The casting of lots to determine fates and distribute property has a long record, with several examples in the Bible. Public lotteries, however, are more recent. The first was probably a private lottery in the 13th century, but the first state-sponsored lotteries are known only from the 17th century, when they began to appear in England and then in the American colonies.
Some states have created public lotteries to raise money for projects that might otherwise be insufficiently funded, such as a new road or a bridge. Others have established them to subsidize favored programs and services, such as education or health care. In some cases, the money raised by these lotteries is used for gambling, and critics say that it leads to addictive behaviors.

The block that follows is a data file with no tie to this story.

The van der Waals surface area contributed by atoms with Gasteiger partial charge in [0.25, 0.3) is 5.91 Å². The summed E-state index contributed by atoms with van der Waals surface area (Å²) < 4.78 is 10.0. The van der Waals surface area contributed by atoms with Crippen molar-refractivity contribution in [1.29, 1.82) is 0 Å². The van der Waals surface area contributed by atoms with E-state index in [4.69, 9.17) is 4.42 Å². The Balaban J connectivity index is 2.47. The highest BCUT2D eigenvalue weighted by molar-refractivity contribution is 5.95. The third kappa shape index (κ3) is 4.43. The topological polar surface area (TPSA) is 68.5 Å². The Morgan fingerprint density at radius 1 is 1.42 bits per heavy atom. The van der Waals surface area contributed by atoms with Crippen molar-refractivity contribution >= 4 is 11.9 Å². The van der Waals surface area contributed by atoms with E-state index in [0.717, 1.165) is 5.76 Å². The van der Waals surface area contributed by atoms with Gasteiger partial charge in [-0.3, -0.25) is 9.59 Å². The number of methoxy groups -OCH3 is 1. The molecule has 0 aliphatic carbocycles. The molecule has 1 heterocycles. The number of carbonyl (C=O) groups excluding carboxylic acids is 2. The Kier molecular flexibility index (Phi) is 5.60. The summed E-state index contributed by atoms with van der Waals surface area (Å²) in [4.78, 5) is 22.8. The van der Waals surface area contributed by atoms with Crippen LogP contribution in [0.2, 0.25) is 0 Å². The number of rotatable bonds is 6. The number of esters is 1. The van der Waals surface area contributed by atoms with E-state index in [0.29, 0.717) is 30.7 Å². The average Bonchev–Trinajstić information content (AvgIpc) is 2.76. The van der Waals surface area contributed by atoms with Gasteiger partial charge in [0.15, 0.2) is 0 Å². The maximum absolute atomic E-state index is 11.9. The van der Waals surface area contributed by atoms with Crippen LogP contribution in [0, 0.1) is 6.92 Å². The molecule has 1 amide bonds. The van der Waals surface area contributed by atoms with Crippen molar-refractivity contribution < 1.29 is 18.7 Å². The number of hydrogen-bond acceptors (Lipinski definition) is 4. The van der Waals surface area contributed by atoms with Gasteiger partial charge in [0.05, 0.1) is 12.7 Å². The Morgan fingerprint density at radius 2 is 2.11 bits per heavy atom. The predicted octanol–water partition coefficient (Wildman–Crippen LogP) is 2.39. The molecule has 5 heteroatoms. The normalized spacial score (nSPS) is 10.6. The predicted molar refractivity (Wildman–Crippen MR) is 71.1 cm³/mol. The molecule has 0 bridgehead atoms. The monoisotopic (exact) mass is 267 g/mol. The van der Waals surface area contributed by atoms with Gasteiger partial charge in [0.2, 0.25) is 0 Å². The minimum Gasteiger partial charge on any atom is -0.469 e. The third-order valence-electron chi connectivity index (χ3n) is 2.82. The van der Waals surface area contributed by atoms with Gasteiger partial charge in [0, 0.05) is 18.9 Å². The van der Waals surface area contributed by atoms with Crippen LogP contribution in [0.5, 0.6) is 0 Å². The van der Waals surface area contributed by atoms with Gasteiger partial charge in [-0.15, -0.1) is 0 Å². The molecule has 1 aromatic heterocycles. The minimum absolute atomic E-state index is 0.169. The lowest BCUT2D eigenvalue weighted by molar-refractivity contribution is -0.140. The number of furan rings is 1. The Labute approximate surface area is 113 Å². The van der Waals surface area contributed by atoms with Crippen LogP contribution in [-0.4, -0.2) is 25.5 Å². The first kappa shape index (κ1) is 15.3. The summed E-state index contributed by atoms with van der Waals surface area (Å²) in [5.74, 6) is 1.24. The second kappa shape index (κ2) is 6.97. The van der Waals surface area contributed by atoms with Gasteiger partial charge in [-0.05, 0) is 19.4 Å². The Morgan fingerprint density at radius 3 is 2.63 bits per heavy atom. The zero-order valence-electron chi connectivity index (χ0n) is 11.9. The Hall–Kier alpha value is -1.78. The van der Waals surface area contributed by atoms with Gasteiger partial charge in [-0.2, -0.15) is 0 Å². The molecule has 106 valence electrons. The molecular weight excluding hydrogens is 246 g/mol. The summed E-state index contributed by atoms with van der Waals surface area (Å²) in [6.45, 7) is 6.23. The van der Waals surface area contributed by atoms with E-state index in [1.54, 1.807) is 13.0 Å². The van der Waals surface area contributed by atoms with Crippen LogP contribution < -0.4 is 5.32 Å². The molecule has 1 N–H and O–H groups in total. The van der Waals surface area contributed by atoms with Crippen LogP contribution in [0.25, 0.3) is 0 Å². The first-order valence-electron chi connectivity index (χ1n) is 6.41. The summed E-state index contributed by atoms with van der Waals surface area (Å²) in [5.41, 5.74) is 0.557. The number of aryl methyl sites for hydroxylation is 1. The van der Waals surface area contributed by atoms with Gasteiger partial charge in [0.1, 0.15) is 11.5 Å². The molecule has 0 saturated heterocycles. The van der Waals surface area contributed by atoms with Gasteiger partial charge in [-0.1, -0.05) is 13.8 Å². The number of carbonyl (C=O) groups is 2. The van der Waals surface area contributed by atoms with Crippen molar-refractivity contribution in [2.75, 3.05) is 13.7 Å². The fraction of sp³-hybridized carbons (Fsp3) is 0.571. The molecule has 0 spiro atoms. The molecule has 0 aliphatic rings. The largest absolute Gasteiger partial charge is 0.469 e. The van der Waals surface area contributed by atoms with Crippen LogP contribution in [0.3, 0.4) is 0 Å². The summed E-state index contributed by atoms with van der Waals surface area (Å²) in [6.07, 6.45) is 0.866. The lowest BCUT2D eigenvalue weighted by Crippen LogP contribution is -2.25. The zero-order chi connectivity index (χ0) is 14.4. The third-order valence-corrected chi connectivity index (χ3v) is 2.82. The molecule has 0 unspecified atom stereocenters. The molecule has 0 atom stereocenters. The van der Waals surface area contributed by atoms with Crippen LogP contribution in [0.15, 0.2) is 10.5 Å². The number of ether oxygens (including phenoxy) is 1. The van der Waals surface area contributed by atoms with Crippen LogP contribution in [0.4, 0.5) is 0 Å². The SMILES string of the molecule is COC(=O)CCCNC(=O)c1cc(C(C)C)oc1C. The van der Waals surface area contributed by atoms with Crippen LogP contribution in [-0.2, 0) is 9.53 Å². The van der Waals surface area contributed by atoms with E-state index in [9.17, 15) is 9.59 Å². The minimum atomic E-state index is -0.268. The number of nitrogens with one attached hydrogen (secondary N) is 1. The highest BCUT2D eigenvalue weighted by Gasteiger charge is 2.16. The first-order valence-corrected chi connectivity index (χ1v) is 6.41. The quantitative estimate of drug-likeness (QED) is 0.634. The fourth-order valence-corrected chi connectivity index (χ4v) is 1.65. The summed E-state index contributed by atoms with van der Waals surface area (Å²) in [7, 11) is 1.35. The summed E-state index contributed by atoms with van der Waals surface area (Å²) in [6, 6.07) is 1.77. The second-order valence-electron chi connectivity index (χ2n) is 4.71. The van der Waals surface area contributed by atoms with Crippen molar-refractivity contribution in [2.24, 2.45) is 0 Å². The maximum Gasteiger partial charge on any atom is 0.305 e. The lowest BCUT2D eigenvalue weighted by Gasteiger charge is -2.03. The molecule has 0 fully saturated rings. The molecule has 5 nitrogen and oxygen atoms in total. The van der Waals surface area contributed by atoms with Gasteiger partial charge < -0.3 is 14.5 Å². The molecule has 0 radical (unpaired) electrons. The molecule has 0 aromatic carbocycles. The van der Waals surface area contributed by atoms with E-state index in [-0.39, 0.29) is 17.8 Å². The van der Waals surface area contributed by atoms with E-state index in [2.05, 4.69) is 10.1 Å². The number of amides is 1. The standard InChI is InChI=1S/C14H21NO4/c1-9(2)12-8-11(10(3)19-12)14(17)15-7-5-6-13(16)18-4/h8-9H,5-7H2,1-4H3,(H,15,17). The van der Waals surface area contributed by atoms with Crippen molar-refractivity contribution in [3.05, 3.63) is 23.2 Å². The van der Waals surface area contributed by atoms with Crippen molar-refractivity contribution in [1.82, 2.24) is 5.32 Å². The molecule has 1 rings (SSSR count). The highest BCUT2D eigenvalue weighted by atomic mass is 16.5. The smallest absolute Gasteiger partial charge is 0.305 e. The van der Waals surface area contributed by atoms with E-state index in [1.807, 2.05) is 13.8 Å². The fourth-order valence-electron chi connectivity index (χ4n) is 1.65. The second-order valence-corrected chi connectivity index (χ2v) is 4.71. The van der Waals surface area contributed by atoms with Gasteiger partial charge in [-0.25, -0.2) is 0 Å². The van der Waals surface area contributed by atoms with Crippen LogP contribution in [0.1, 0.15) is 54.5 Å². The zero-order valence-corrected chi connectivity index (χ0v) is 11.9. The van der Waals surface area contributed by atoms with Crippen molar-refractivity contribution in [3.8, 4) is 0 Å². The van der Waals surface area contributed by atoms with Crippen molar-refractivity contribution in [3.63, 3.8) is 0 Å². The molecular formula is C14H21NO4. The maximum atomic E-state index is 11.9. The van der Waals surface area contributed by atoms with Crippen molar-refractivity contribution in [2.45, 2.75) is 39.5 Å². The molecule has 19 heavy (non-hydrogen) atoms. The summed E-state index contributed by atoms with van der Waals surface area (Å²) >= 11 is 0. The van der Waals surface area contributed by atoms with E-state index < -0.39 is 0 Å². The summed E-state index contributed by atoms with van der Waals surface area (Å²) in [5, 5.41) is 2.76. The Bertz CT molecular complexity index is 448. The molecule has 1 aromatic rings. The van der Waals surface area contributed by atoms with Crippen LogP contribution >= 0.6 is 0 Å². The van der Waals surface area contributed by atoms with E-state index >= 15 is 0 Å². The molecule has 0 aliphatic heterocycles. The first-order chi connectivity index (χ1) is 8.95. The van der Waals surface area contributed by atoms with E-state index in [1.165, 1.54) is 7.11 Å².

In most states, a significant portion of the lottery revenue is earmarked for government spending. For example, a percentage of the proceeds may be used to support seniors or to fund construction projects. In addition, many state governments require upfront income tax withholding on winnings and may have top marginal rates that exceed 10%.
In the early years of the American lottery, public enthusiasm grew along with the popularity of games. State officials argued that the games would help governments expand their array of services without raising taxes too much, and voters agreed. Over time, though, this dynamic has become less clear-cut. Lottery revenues have not increased proportionally with state budgets, and many of the services that are supported by state lottery funds remain in great need.